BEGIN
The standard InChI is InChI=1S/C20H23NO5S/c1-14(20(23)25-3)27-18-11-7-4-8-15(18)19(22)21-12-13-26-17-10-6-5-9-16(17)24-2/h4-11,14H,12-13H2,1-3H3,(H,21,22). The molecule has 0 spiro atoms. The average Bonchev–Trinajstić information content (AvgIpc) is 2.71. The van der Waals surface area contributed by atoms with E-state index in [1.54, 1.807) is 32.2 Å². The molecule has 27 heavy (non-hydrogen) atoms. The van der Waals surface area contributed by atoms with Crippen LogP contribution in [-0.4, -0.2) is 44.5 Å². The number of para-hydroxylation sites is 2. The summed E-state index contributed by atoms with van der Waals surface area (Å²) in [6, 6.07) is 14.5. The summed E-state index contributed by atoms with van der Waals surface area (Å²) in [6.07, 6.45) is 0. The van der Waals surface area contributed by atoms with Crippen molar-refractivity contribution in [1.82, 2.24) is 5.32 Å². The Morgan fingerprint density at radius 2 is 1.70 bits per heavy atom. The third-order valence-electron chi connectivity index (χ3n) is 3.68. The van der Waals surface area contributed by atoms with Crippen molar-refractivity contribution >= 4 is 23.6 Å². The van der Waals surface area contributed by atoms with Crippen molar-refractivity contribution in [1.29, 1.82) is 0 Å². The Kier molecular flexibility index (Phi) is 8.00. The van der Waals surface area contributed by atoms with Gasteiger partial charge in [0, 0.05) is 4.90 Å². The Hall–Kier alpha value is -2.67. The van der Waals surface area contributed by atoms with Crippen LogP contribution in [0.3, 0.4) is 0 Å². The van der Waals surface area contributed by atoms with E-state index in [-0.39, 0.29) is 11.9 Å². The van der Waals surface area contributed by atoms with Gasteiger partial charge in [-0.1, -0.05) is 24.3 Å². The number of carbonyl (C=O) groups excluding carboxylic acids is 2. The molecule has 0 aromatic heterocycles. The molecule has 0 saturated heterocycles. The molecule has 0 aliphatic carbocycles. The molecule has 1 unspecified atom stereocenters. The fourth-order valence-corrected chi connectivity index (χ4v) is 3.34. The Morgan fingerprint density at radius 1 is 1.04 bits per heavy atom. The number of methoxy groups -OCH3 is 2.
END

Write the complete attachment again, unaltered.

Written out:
The standard InChI is InChI=1S/C20H23NO5S/c1-14(20(23)25-3)27-18-11-7-4-8-15(18)19(22)21-12-13-26-17-10-6-5-9-16(17)24-2/h4-11,14H,12-13H2,1-3H3,(H,21,22). The molecule has 0 spiro atoms. The average Bonchev–Trinajstić information content (AvgIpc) is 2.71. The van der Waals surface area contributed by atoms with E-state index in [1.54, 1.807) is 32.2 Å². The molecule has 27 heavy (non-hydrogen) atoms. The van der Waals surface area contributed by atoms with Crippen LogP contribution in [-0.4, -0.2) is 44.5 Å². The number of para-hydroxylation sites is 2. The summed E-state index contributed by atoms with van der Waals surface area (Å²) in [6, 6.07) is 14.5. The summed E-state index contributed by atoms with van der Waals surface area (Å²) in [6.07, 6.45) is 0. The van der Waals surface area contributed by atoms with Crippen molar-refractivity contribution in [1.82, 2.24) is 5.32 Å². The Morgan fingerprint density at radius 2 is 1.70 bits per heavy atom. The third-order valence-electron chi connectivity index (χ3n) is 3.68. The van der Waals surface area contributed by atoms with Crippen molar-refractivity contribution >= 4 is 23.6 Å². The van der Waals surface area contributed by atoms with Crippen molar-refractivity contribution in [1.29, 1.82) is 0 Å². The Kier molecular flexibility index (Phi) is 8.00. The van der Waals surface area contributed by atoms with Gasteiger partial charge in [0, 0.05) is 4.90 Å². The Hall–Kier alpha value is -2.67. The van der Waals surface area contributed by atoms with Crippen LogP contribution in [0.3, 0.4) is 0 Å². The van der Waals surface area contributed by atoms with E-state index in [-0.39, 0.29) is 11.9 Å². The van der Waals surface area contributed by atoms with Gasteiger partial charge in [-0.1, -0.05) is 24.3 Å². The number of carbonyl (C=O) groups excluding carboxylic acids is 2. The molecule has 0 aromatic heterocycles. The molecule has 0 saturated heterocycles. The molecule has 0 aliphatic carbocycles. The molecule has 1 unspecified atom stereocenters. The fourth-order valence-corrected chi connectivity index (χ4v) is 3.34. The Morgan fingerprint density at radius 1 is 1.04 bits per heavy atom. The number of methoxy groups -OCH3 is 2.